Monday, March 14, 2005

Trustees' Report

I know I keep banging on this, but it really is something we need to keep an eye on. Sometime this month, presumably, the SSA Trustees will release their annual report on the health and wealth of the trust fund. Included in that will be a "high," "medium," and "low" cost projects about the solvency of the system, each with different economic and demographic assumptions. The "medium" cost one will be adapted as the most accepted number for use in the media.

Last week Krugman wrote:

Many people involved in the debate over Social Security's future worry that the 2005 trustees' report will be slanted in favor of privatization.

I don't expect to see books that are literally cooked: Stephen Goss, the agency's chief actuary, has an excellent reputation. But it's not out of the question. After all, in 2003 the chief actuary of Social Security's sister agency, which oversees Medicare, was told that he would be fired if he gave Congress accurate information about the cost of the Bush Medicare bill.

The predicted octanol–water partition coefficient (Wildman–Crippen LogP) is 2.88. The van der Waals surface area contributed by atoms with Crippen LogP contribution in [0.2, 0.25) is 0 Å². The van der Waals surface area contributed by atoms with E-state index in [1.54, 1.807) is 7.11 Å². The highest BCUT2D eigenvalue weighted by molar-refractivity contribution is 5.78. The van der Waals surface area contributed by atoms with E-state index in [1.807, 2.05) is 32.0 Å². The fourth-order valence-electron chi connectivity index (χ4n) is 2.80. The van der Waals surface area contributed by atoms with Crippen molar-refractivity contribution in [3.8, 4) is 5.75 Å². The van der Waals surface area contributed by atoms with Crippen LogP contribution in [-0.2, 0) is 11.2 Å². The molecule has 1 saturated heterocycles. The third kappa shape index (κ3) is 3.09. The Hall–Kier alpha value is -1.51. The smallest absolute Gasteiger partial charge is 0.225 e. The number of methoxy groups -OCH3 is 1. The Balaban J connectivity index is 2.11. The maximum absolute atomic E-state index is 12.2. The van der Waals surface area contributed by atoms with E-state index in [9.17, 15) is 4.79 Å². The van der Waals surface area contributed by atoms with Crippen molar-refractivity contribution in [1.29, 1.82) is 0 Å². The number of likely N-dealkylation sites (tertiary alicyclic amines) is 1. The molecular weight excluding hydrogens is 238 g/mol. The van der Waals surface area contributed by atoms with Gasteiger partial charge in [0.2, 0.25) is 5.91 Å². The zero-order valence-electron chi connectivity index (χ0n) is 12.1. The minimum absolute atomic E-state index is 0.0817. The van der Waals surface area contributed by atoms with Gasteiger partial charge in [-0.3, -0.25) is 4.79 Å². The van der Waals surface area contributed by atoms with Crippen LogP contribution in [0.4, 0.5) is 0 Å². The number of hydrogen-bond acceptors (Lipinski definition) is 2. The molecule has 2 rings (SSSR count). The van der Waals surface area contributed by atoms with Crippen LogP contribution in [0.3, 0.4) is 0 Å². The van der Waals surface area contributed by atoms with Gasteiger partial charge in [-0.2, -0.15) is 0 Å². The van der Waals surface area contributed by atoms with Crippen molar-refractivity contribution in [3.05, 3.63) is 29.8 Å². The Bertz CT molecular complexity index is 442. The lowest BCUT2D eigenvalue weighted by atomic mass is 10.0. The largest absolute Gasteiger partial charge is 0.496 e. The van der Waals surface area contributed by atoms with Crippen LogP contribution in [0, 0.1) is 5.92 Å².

Even if the numbers aren't fabricated, however, it's a good bet that they will be presented in a way intended to make Social Security's financial outlook seem much bleaker than it really is.

From what I understand he's underestimating the potential for tricksyness. Goss may have an excellent reputation, but there is a lot of wiggle room for the choices of projected numbers to throw into the model. And, most importantly - the Trustees themselves, a bunch of Bush cabinet officials and other assorted hacks, will be the ones choosing the final numbers.

The real story won't be the bumper sticker results, but what sort of massaging was implemented to get there. There will be tremendous political pressure to make the report look "bad," even though given that last year's productivity increase (a key variable) greatly exceeded what was projected for last year's report.